https://web.archive.org/web/20110108...99/hybrid-copy
http://www.pekkapotka.com/journal/20...0mm-macro.html
http://sculptingwithlight.blogspot.g...ica-beoon.html
http://www.dpbestflow.org/camera/camera-scanning
http://www.dpbestflow.org/camera-scan-workflow
http://www.trippingthroughthedark.co...ith-the-d800e/
http://theagnosticprint.org/future-of-scanning/
http://www.throughthefmount.com/arti..._digitise.html
http://forum.mflenses.com/slide-copy...or-t22881.html
http://photo.net/canon-eos-digital-camera-forum/00H7Yc
http://thedambook.com/smf/index.php?board=7.0
http://www.alanwood.net/photography/...de-copier.html
http://www.kaiser-fototechnik.de/en/...ge.asp?nr=6506
http://members.bitstream.net/~tlmartin/copiers.html
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Old 11-20-2015   #74
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Quote:
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not everybody has the ability to evaluate negatives on a light table, myself included.

robert

Speaking for me too... at least for color negs
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Old 11-20-2015   #75
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I always had this fantasy that if I get super-rich one day, I can pay someone to scan my negatives. I find that the smaller the negative, the more I hate it, so I sometimes indulge into a 4x5 portrait or two, in which case I can't wait to scan it (unless it's out of focus)...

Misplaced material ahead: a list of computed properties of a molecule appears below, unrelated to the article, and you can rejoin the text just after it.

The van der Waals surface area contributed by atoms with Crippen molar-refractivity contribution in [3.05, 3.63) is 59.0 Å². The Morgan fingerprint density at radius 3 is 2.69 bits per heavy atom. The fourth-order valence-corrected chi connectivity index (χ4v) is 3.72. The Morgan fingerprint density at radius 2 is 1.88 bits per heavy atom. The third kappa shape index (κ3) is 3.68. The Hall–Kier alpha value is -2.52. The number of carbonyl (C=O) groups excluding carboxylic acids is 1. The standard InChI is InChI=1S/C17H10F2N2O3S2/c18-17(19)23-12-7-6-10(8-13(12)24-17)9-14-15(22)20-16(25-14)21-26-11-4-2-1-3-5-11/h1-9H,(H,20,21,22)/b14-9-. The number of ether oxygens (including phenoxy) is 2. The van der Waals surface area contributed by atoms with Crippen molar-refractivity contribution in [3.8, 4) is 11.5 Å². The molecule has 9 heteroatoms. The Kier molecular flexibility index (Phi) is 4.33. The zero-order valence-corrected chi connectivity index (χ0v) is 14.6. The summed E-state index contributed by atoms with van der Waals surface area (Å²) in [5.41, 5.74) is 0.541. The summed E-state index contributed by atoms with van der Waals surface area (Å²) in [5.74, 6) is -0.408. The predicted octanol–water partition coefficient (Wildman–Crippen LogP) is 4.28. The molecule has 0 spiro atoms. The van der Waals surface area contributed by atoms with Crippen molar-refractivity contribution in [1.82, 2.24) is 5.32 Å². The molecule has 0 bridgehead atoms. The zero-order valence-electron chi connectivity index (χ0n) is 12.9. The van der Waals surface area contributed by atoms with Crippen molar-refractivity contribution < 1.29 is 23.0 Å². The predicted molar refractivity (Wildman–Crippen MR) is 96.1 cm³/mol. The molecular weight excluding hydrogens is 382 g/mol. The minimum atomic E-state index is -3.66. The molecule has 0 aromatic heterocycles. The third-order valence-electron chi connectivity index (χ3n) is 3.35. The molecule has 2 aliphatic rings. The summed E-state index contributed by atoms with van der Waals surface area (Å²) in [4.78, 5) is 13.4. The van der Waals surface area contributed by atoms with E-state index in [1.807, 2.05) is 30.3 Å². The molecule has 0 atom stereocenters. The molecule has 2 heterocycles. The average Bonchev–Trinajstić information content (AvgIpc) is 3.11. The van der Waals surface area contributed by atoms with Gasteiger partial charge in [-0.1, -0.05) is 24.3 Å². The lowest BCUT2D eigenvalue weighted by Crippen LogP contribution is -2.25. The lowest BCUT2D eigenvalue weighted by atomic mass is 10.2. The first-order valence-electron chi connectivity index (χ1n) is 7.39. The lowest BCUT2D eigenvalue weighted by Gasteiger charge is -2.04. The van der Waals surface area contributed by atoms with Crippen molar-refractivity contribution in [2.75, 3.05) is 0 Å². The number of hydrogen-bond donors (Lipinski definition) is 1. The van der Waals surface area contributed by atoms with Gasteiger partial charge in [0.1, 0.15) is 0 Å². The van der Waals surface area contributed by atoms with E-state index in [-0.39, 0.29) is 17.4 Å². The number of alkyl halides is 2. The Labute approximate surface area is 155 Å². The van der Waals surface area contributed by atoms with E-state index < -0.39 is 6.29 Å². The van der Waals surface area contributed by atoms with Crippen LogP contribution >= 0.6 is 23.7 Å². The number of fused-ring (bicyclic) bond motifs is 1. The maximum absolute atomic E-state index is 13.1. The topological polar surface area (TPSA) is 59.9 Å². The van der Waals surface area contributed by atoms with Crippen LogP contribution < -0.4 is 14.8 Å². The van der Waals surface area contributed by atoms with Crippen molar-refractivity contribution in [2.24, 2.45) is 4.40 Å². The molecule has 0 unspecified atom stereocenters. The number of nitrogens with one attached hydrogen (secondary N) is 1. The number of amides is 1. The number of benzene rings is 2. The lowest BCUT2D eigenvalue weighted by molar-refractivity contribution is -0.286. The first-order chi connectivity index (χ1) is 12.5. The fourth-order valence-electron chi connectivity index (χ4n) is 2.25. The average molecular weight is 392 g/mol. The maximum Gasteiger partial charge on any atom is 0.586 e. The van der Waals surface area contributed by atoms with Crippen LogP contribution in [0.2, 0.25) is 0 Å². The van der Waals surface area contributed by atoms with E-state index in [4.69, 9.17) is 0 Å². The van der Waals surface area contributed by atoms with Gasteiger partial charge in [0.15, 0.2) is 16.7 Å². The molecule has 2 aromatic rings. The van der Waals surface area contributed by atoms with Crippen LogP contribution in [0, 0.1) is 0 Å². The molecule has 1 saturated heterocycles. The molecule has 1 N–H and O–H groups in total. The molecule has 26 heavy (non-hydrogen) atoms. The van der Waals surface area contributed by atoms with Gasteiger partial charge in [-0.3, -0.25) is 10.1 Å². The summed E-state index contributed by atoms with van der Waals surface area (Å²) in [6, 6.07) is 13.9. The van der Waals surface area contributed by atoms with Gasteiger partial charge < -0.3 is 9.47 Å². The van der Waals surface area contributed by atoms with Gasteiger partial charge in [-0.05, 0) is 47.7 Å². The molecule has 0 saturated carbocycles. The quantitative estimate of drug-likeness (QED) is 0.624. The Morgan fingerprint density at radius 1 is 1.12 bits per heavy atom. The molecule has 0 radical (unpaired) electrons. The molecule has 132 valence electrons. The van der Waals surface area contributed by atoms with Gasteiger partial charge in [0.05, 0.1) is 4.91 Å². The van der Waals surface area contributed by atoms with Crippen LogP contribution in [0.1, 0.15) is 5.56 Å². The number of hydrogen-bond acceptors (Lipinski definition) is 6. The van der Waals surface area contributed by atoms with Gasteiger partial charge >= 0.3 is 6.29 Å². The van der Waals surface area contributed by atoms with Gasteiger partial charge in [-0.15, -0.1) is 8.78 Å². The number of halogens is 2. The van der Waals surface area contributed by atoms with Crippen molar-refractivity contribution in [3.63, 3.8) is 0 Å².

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Old 11-20-2015   #76
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Thumbs up

Thank you very much for the good and bad opinion of my lab in germany

I´m the owner of MeinFilmLab. We work with three C41 machines that give you an overall best quality of developing (2x Agfa FP and 1x Noritsu Processor). After developing, we scan your films on 4 frontier and 2 noritsu scanner. A drumscanner is in testing now.

Something about the quality: The XL scans from the frontiers (up to 20MPixels) and the Noritsus (up to 31MPixels) is better than any consumer scanner can produce. We scan each negative with manual filtering. If we know your style we can adjust the color, density and saturation of your films. And we can adjust the grain, sharpness and many more options. We need just to know this.

After scanning, we print your work on a dlab, epson printer or a fuji dry lab. On request, we can enlarge your work manual in the darkroom onto kodak or fuji RA4 Paper. The best quality today is to print your work with a epson printer onto hahnemuehle fiberbase paper. No dlab or frontier RA4 printer can produce such rich tones with deep, yes, deeeep blacks on a fiberbase paper. We work only with our own paper profiles.